Session 7 - Applying the Power of Habit


There is another, special law in nature by which we can come closer to each other and resist our egos. It is called "habit becomes a second nature." We can see how this law acts on us. If I repeat a certain action several times because I want to achieve good results, or avoid bad ones, I become accustomed to that action, and begin to want it. It becomes as natural to me as my own desire to enjoy, to the point that I can't enjoy by any other way any longer. The act becomes "absorbed" within us, and it turns into a habit. However, this depends on the extent to which the environment is compelling this action, to the extent that everyone is doing it, and to the degree to which the act is supported by anything and everything we see around us in life.

Therefore, as soon as we set up integral education, while also organizing a supportive environment along with it that encompasses each of us, it becomes possible to advance toward a state where a person is impressed by how people are thoughtful of others. Through the media, through all kinds of explanations, through the view of each person on the street, we can purposely act out goodness and kindness before each other, and in a sense, "pretend" to be good and thoughtful of others, as though we are all members of a single family, and that I supposedly care for others as much as I care for myself. We have to keep this act going all the time, as though we are playing a game, and try to continue carrying ourselves through our lives as though we are already corrected. What will this do for us?

Gradually, through acting in good ways, as if playing in a game at all times, and through the  influence of an environment that acts this way too, I begin to think in this direction and develop new habits. I become impressed by all of this and I begin to acquire a new internal habit, which causes me to not be able to act otherwise any longer. Thus, although I absorbed this new habit from the outside rather than by my nature, and in a way, by forcing myself into it, it becomes within me just like the nature with which I was born.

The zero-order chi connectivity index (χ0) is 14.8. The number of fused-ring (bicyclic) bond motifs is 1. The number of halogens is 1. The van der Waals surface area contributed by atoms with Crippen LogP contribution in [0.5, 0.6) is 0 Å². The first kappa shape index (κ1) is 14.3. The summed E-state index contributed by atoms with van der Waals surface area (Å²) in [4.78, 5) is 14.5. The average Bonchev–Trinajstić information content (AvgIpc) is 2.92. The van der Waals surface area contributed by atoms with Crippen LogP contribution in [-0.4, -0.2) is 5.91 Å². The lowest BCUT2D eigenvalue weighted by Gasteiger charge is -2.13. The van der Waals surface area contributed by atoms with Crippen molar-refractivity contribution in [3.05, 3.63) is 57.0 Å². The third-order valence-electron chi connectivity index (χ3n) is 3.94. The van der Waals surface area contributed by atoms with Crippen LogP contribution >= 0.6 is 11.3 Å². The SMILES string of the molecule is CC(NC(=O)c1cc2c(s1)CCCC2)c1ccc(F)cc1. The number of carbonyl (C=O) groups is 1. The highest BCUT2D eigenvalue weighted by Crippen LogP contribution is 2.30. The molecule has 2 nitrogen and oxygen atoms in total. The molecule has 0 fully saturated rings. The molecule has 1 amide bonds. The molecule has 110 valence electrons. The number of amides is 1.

This is why it is imperative to utilize the law, "habit becomes a second nature." Successful implementation of this law is dependent upon the extent to which one puts oneself under one's own pressure to "act as if", and the social pressures from a supportive environment, so as to not forget the game of acting as though we are already in a good state. This law utilized in this way will advance us forward to the next good state.

You could say that by this game we are, in a way, acting much like children do when they play. They, too, imagine that they are doing something important, that they are building something special. Yet, unlike the natural play of children, we know it's a game that we are playing in order to acquire good habits, and that it's not for real. The way children play and imagine is that they make mistakes, and then build again, then they break it down and build again. But precisely through those games, in every form and fashion that comes their way, they grow and progress in their intelligence and understanding. Without games, a child would grow up as a savage, like a little animal that grows into a bigger animal, and mostly only grows in their physicality. This is why there are psychologists and other professionals in special institutes building special systems for various kinds of games—blocks, clay or play-dough, cars, dolls, the use of special equipment or computers, and so on. Using things through playing games with them is really the only way we advance.